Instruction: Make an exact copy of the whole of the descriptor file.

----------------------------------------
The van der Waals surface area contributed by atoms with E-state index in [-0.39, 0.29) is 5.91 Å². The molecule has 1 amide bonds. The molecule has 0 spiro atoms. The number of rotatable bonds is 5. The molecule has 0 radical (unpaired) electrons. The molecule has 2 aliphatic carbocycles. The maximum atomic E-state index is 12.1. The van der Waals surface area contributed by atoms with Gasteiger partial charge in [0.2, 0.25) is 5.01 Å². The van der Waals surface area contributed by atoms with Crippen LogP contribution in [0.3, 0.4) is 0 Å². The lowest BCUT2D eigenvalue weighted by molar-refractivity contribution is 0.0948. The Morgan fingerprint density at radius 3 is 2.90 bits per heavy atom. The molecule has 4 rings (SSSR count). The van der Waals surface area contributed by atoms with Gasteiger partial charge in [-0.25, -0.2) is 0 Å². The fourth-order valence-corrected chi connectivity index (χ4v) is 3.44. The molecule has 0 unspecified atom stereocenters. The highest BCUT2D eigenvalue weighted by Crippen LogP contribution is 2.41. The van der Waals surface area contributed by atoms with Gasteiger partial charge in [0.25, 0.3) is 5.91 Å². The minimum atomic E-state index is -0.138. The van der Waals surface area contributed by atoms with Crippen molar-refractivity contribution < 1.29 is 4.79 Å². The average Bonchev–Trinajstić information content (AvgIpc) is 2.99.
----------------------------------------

The van der Waals surface area contributed by atoms with E-state index in [-0.39, 0.29) is 5.91 Å². The molecule has 1 amide bonds. The molecule has 0 spiro atoms. The number of rotatable bonds is 5. The molecule has 0 radical (unpaired) electrons. The molecule has 2 aliphatic carbocycles. The maximum atomic E-state index is 12.1. The van der Waals surface area contributed by atoms with Gasteiger partial charge in [0.2, 0.25) is 5.01 Å². The van der Waals surface area contributed by atoms with Crippen LogP contribution in [0.3, 0.4) is 0 Å². The lowest BCUT2D eigenvalue weighted by molar-refractivity contribution is 0.0948. The Morgan fingerprint density at radius 3 is 2.90 bits per heavy atom. The molecule has 4 rings (SSSR count). The van der Waals surface area contributed by atoms with Gasteiger partial charge in [-0.25, -0.2) is 0 Å². The fourth-order valence-corrected chi connectivity index (χ4v) is 3.44. The molecule has 0 unspecified atom stereocenters. The highest BCUT2D eigenvalue weighted by Crippen LogP contribution is 2.41. The van der Waals surface area contributed by atoms with Gasteiger partial charge in [0.25, 0.3) is 5.91 Å². The minimum atomic E-state index is -0.138. The van der Waals surface area contributed by atoms with Crippen molar-refractivity contribution < 1.29 is 4.79 Å². The average Bonchev–Trinajstić information content (AvgIpc) is 2.99.